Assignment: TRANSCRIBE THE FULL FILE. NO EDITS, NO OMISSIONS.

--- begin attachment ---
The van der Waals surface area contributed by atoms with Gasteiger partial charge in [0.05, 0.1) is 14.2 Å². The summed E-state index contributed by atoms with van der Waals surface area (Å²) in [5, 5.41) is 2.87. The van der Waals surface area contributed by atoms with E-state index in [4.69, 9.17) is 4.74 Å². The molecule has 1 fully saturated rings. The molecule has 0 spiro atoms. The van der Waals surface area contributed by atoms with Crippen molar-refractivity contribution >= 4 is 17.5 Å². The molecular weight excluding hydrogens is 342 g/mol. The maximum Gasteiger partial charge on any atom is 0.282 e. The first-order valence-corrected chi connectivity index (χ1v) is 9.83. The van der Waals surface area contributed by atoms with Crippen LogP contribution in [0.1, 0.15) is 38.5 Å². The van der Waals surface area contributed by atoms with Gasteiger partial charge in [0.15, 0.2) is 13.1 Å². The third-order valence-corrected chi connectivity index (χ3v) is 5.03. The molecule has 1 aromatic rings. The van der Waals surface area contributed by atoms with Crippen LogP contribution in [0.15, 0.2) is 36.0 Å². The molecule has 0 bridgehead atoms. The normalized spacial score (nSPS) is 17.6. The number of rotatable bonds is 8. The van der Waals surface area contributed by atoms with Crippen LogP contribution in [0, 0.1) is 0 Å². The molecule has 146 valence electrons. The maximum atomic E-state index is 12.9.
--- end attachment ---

The van der Waals surface area contributed by atoms with Gasteiger partial charge in [0.05, 0.1) is 14.2 Å². The summed E-state index contributed by atoms with van der Waals surface area (Å²) in [5, 5.41) is 2.87. The van der Waals surface area contributed by atoms with E-state index in [4.69, 9.17) is 4.74 Å². The molecule has 1 fully saturated rings. The molecule has 0 spiro atoms. The van der Waals surface area contributed by atoms with Crippen molar-refractivity contribution >= 4 is 17.5 Å². The molecular weight excluding hydrogens is 342 g/mol. The maximum Gasteiger partial charge on any atom is 0.282 e. The first-order valence-corrected chi connectivity index (χ1v) is 9.83. The van der Waals surface area contributed by atoms with Crippen LogP contribution in [0.1, 0.15) is 38.5 Å². The van der Waals surface area contributed by atoms with Gasteiger partial charge in [0.15, 0.2) is 13.1 Å². The third-order valence-corrected chi connectivity index (χ3v) is 5.03. The molecule has 1 aromatic rings. The van der Waals surface area contributed by atoms with Crippen LogP contribution in [0.15, 0.2) is 36.0 Å². The molecule has 0 bridgehead atoms. The normalized spacial score (nSPS) is 17.6. The number of rotatable bonds is 8. The van der Waals surface area contributed by atoms with Crippen LogP contribution in [0, 0.1) is 0 Å². The molecule has 146 valence electrons. The maximum atomic E-state index is 12.9.